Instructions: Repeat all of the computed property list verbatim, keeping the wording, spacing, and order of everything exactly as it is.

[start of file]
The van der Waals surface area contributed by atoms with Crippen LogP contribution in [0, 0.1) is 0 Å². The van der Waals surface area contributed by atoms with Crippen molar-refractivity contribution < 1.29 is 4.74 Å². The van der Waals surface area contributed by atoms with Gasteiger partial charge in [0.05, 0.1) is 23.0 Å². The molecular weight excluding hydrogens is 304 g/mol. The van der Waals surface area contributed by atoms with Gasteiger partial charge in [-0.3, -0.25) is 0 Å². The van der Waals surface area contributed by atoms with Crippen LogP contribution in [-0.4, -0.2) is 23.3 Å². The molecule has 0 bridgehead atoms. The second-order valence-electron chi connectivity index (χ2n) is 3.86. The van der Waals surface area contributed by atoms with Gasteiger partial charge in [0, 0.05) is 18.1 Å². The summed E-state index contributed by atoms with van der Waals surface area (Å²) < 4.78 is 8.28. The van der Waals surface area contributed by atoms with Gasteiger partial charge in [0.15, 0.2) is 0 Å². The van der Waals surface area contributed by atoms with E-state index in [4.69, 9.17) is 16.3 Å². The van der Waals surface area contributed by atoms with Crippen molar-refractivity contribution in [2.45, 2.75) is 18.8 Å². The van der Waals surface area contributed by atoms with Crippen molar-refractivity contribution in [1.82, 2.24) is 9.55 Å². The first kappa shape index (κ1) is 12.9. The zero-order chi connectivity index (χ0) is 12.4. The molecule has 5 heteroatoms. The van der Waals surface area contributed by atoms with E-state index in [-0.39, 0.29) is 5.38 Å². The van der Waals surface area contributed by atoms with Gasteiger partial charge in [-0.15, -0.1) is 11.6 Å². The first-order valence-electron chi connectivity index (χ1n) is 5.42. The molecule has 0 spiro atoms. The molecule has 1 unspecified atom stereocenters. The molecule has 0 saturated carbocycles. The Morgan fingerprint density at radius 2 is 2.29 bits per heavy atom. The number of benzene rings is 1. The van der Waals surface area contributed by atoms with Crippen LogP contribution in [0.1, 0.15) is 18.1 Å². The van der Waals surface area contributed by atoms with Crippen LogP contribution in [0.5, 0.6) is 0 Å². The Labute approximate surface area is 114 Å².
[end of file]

The van der Waals surface area contributed by atoms with Crippen LogP contribution in [0, 0.1) is 0 Å². The van der Waals surface area contributed by atoms with Crippen molar-refractivity contribution < 1.29 is 4.74 Å². The van der Waals surface area contributed by atoms with Gasteiger partial charge in [0.05, 0.1) is 23.0 Å². The molecular weight excluding hydrogens is 304 g/mol. The van der Waals surface area contributed by atoms with Gasteiger partial charge in [-0.3, -0.25) is 0 Å². The van der Waals surface area contributed by atoms with Crippen LogP contribution in [-0.4, -0.2) is 23.3 Å². The molecule has 0 bridgehead atoms. The second-order valence-electron chi connectivity index (χ2n) is 3.86. The van der Waals surface area contributed by atoms with Gasteiger partial charge in [0, 0.05) is 18.1 Å². The summed E-state index contributed by atoms with van der Waals surface area (Å²) < 4.78 is 8.28. The van der Waals surface area contributed by atoms with Gasteiger partial charge in [0.15, 0.2) is 0 Å². The van der Waals surface area contributed by atoms with E-state index in [4.69, 9.17) is 16.3 Å². The van der Waals surface area contributed by atoms with Crippen molar-refractivity contribution in [2.45, 2.75) is 18.8 Å². The van der Waals surface area contributed by atoms with Crippen molar-refractivity contribution in [1.82, 2.24) is 9.55 Å². The first kappa shape index (κ1) is 12.9. The zero-order chi connectivity index (χ0) is 12.4. The molecule has 5 heteroatoms. The van der Waals surface area contributed by atoms with E-state index in [-0.39, 0.29) is 5.38 Å². The van der Waals surface area contributed by atoms with Gasteiger partial charge in [-0.15, -0.1) is 11.6 Å². The first-order valence-electron chi connectivity index (χ1n) is 5.42. The molecule has 0 spiro atoms. The molecule has 1 unspecified atom stereocenters. The molecule has 0 saturated carbocycles. The Morgan fingerprint density at radius 2 is 2.29 bits per heavy atom. The number of benzene rings is 1. The van der Waals surface area contributed by atoms with Crippen LogP contribution in [0.1, 0.15) is 18.1 Å². The van der Waals surface area contributed by atoms with Crippen LogP contribution in [0.5, 0.6) is 0 Å². The Labute approximate surface area is 114 Å².